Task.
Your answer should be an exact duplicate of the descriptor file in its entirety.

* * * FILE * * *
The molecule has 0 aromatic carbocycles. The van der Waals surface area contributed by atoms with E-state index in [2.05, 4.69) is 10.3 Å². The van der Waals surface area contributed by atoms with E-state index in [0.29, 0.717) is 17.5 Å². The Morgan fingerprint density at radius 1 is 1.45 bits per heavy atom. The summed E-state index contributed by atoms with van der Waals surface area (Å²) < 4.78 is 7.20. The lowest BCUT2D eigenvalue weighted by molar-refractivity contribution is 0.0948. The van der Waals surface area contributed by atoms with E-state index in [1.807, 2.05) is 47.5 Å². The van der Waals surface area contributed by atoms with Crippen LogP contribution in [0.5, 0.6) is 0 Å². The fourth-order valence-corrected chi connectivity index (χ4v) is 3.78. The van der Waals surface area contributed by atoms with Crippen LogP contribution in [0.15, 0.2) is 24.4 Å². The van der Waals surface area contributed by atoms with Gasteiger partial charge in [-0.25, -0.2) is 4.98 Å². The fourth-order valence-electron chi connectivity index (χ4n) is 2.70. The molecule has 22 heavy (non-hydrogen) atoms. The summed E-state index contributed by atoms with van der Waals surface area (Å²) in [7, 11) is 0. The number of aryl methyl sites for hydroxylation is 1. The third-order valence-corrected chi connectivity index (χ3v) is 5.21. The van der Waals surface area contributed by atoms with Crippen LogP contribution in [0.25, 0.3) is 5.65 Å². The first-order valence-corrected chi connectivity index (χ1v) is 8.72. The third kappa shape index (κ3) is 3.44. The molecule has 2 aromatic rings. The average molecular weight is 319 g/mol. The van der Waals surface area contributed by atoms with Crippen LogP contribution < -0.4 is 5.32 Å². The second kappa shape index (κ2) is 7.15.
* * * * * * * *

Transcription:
The molecule has 0 aromatic carbocycles. The van der Waals surface area contributed by atoms with E-state index in [2.05, 4.69) is 10.3 Å². The van der Waals surface area contributed by atoms with E-state index in [0.29, 0.717) is 17.5 Å². The Morgan fingerprint density at radius 1 is 1.45 bits per heavy atom. The summed E-state index contributed by atoms with van der Waals surface area (Å²) < 4.78 is 7.20. The lowest BCUT2D eigenvalue weighted by molar-refractivity contribution is 0.0948. The van der Waals surface area contributed by atoms with E-state index in [1.807, 2.05) is 47.5 Å². The van der Waals surface area contributed by atoms with Crippen LogP contribution in [0.5, 0.6) is 0 Å². The fourth-order valence-corrected chi connectivity index (χ4v) is 3.78. The van der Waals surface area contributed by atoms with Crippen LogP contribution in [0.15, 0.2) is 24.4 Å². The van der Waals surface area contributed by atoms with Gasteiger partial charge in [-0.25, -0.2) is 4.98 Å². The fourth-order valence-electron chi connectivity index (χ4n) is 2.70. The molecule has 22 heavy (non-hydrogen) atoms. The summed E-state index contributed by atoms with van der Waals surface area (Å²) in [7, 11) is 0. The number of aryl methyl sites for hydroxylation is 1. The third-order valence-corrected chi connectivity index (χ3v) is 5.21. The van der Waals surface area contributed by atoms with Crippen LogP contribution in [0.25, 0.3) is 5.65 Å². The first-order valence-corrected chi connectivity index (χ1v) is 8.72. The third kappa shape index (κ3) is 3.44. The molecule has 2 aromatic rings. The average molecular weight is 319 g/mol. The van der Waals surface area contributed by atoms with Crippen LogP contribution < -0.4 is 5.32 Å². The second kappa shape index (κ2) is 7.15.